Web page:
All of it – this is a concept car, but there’s more to it than an exercise in using unusual materials and improbable switchgear. The Hakaze is the third of four concepts from Mazda that define a new look for the company, and this one is the most relevant so far.
Designed in Europe (the other two were products of the USA and the fourth will be from Japan), it’s a four-wheel drive crossover coupe. It uses the CX-7’s chassis and drivetrain – the 2.3-litre four-pot turbo and a six-speed auto.
Aside from the fact it’s based on a production Mazda, it’s relevant because Mazda’s working on a production version of a crossover, although it hasn’t been signed off yet. Take away the show car frills such as the sail doors (which hinge out and up) and you have the essentials of a new small crossover.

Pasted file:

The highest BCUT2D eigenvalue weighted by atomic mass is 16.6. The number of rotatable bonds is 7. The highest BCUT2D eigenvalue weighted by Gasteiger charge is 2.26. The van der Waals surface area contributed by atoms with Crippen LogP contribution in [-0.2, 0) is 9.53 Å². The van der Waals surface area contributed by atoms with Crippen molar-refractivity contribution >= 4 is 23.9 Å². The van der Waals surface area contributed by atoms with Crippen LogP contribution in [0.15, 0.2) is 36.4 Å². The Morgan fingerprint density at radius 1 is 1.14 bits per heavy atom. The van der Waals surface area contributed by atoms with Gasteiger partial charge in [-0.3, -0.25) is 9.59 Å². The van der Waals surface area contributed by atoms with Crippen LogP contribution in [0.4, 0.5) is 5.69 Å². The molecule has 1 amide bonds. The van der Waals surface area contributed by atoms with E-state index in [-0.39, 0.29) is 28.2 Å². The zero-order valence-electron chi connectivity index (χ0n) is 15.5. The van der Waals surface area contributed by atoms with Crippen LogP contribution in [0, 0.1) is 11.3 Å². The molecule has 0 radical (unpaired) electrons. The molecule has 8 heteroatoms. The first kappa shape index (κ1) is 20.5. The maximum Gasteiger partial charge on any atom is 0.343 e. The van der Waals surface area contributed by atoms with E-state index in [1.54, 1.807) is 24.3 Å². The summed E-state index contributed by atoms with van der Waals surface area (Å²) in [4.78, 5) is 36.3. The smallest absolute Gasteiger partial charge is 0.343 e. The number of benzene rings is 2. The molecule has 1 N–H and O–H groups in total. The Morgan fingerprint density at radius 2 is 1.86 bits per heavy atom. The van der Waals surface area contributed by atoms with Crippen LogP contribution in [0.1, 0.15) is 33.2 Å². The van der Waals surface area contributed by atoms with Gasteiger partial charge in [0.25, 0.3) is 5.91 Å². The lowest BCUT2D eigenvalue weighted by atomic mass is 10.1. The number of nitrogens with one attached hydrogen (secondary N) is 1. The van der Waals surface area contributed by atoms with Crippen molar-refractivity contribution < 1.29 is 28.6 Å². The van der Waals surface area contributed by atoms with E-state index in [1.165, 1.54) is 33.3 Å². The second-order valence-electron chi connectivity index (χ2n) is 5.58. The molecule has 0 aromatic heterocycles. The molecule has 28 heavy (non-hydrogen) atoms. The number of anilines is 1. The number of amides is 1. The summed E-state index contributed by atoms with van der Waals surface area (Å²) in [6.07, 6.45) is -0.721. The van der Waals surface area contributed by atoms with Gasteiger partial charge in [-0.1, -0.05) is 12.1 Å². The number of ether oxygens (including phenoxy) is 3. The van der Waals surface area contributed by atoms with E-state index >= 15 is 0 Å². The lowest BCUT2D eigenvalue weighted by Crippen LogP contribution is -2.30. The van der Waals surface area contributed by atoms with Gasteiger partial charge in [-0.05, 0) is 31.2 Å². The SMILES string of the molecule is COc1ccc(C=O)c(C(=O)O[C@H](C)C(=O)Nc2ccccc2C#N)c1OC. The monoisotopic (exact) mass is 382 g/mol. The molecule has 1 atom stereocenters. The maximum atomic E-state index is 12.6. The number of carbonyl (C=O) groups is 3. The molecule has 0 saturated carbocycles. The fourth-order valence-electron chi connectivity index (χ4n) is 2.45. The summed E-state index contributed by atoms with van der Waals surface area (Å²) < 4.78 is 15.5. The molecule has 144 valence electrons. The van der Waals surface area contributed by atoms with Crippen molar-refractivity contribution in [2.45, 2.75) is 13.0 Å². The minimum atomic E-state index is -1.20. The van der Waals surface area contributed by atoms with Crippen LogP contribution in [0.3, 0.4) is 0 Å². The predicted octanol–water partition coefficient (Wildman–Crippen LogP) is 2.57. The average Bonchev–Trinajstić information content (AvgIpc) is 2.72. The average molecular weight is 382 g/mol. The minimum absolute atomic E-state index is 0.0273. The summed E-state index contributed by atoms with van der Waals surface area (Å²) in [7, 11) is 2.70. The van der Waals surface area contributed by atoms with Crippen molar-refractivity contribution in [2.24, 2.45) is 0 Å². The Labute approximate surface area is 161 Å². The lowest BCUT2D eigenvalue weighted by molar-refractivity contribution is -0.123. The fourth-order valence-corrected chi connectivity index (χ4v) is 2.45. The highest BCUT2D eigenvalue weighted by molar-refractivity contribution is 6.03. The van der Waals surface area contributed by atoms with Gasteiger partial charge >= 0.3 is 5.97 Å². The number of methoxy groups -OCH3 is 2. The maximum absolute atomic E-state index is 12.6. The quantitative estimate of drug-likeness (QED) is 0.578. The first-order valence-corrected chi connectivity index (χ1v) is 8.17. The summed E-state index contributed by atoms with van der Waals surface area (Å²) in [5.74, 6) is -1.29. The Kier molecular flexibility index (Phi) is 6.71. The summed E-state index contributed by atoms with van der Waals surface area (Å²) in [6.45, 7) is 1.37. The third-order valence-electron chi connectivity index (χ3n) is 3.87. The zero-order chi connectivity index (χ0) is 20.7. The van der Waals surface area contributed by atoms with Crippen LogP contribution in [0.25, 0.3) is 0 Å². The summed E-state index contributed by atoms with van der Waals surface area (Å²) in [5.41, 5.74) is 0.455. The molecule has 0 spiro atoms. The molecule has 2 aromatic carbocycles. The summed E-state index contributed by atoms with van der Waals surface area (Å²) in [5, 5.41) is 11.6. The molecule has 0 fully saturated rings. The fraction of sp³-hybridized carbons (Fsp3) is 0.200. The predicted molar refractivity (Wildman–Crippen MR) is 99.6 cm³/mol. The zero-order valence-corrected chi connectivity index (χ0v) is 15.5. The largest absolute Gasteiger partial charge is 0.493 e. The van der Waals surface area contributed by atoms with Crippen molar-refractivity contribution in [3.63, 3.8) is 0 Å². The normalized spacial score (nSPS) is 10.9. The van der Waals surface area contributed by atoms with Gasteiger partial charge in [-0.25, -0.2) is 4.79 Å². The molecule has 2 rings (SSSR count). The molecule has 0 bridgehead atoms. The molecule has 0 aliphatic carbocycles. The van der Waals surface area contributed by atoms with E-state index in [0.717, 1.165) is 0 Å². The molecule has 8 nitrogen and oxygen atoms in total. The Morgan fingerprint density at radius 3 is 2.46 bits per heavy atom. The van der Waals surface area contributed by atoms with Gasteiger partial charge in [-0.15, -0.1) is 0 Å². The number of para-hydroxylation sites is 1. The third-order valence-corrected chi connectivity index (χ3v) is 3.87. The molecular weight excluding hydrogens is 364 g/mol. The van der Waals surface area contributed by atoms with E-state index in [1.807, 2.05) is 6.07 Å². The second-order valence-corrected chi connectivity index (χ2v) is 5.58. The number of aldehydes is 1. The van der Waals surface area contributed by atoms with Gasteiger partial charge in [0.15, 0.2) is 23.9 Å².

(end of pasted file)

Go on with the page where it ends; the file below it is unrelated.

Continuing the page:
It’s been designed to appeal to people who have a “lifestyle”, or rather a lifestyle that involves lots of adventurous sports – kitesurfing in particular. Kitesurfing is a crossover sport. This is a crossover car. See what they’ve done there?
What’s it like?
The thing about concept cars is that they’re very expensive one-offs, so driving it entails gingerly creeping around a very flat piece of Tarmac at a very low speed. Mazda supplied a minder for the car (actually the project engineer) who sat next to me and “did the gears”. I had to take my shoes off before getting in to stop the leather floor from getting scratched – it’s that level of fragility.